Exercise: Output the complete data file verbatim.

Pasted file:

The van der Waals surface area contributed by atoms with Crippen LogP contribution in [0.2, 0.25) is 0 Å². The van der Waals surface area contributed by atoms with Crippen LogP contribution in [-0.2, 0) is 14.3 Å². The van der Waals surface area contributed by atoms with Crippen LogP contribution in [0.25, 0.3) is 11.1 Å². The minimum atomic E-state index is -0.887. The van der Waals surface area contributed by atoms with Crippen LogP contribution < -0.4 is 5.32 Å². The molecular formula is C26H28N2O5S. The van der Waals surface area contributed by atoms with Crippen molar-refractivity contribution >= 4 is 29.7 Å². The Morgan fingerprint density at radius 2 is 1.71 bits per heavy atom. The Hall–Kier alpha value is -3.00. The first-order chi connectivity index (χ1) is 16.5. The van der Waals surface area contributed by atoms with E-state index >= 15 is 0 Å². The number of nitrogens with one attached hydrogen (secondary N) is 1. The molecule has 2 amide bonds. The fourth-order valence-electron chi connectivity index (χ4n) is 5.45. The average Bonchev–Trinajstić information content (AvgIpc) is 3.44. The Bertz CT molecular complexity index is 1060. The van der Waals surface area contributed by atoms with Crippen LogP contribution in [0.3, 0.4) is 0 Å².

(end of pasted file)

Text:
The van der Waals surface area contributed by atoms with Crippen LogP contribution in [0.2, 0.25) is 0 Å². The van der Waals surface area contributed by atoms with Crippen LogP contribution in [-0.2, 0) is 14.3 Å². The van der Waals surface area contributed by atoms with Crippen LogP contribution in [0.25, 0.3) is 11.1 Å². The minimum atomic E-state index is -0.887. The van der Waals surface area contributed by atoms with Crippen LogP contribution < -0.4 is 5.32 Å². The molecular formula is C26H28N2O5S. The van der Waals surface area contributed by atoms with Crippen molar-refractivity contribution >= 4 is 29.7 Å². The Morgan fingerprint density at radius 2 is 1.71 bits per heavy atom. The Hall–Kier alpha value is -3.00. The first-order chi connectivity index (χ1) is 16.5. The van der Waals surface area contributed by atoms with E-state index >= 15 is 0 Å². The number of nitrogens with one attached hydrogen (secondary N) is 1. The molecule has 2 amide bonds. The fourth-order valence-electron chi connectivity index (χ4n) is 5.45. The average Bonchev–Trinajstić information content (AvgIpc) is 3.44. The Bertz CT molecular complexity index is 1060. The van der Waals surface area contributed by atoms with Crippen LogP contribution in [0.3, 0.4) is 0 Å².